Saturday, March 08, 2008

Ouch! Boeing's 767 Tanker Officially Tanked!

This had to hurt. After bleeding a little under a billion dollars on developing the KC-767 aerial refuelling tanker -- to replace, initially 179 of the USAF's 600-odd KC-135s -- the Boeing global tanker has been, well, tanked. By its own country and air force. To make matters worse -- and delectably juicy for journalists, presidential hopefuls, senators and the like -- the $35 billion super-contract has been handed to a partnership of American firm Northrop-Grumman and, shock-horror, EADS, parent company to Airbus, Boeing's worthy nemesis. This is stuff that has all the makings of an enormous story.

First, France. Second, the guy who ran roughshod on Boeing's tanker dreams in 2003 is none other than Senator John McCain. Both the Republicans and Democrats have scrambled to make it an election issue, obviously. The comments from a scattering of Reps harks beautifully back to our own Bofors days. Some see this as a logical end to the 2003 Boeing corruption scandal involving Darleen Druyun that effectively slapped KC-767 off its sureshot position for the contract. Others see it as an insidious French conspiracy to infiltrate American soil. I wonder how all this is going to be taken by the Indian government though -- I mean, the fact a large number of experts believe that Boeing ultimately lost the contract to the "enemy" because the government just couldn't reconcile an award with the alleged dirt of 2003.

Anyway, I thought I'd post some excerpts from a hilarious report by some fellow called Bob Leverknight in some small-town daily called the Daily American. This is hilarious stuff, but at least it says it like it is! Man, talk about paranoia. Read on:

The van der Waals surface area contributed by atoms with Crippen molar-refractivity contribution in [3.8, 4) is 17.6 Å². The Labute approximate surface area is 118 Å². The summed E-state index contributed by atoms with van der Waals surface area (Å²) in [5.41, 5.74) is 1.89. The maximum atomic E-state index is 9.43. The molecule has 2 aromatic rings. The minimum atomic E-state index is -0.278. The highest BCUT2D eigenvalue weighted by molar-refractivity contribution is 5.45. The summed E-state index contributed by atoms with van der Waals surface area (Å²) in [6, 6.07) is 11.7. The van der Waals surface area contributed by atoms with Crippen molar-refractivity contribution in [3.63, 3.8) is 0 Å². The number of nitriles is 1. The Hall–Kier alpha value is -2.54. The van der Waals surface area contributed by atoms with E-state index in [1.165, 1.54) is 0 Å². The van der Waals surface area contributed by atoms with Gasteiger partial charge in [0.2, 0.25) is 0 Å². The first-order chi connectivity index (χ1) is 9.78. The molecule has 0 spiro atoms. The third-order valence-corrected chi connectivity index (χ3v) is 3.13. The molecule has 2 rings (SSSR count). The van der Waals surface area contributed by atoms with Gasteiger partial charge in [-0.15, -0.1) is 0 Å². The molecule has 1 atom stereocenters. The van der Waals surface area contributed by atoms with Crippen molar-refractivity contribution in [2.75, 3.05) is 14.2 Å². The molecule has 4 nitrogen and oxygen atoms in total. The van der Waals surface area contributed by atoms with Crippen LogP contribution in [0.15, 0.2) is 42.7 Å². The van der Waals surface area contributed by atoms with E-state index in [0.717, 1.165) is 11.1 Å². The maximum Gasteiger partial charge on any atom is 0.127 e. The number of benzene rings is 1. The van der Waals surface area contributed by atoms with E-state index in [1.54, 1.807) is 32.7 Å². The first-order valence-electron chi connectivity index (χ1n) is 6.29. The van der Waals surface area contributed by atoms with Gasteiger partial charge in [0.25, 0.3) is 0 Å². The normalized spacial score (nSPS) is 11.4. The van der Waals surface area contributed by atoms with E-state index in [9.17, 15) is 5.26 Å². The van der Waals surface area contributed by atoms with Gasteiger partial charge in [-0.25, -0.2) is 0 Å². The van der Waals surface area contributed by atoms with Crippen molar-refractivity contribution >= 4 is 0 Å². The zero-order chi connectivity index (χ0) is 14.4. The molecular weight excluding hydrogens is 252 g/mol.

Personally, I also feel that American workers, with sons, daughters, friends, and fellow Americans will do a better job building the aircraft that would keep them alive and coming home that a French, German, or Spanish worker will. Call it national pride. The KC-135s were made here. In a time when national pride (the mid-1950s, I told you it would come back) meant something. Not just price, and size.

I recall the outcry a few years back, when the Army changed from the camoflauge ball cap to that beret. The manufacture of same was outsourced to a firm in China, meaning that a potential enemy was supplying a military item to our troops. True, it was a hat, not a combat aircraft, but that was stopped, and the purchase was moved back to America. Let’s keep the United States Air Force flying American aircraft.


Ankur said...

Gotta love American standards - whether it is in selling arms or forcing "free market" globalisation down the throats of others.

Anonymous said...

I would hope that Indians would hold the same view that Indian forces should be equipped with Indian equipment.

The American POV that American troops should have "Made in America" equipment is worthy of emulation by the Indian forces.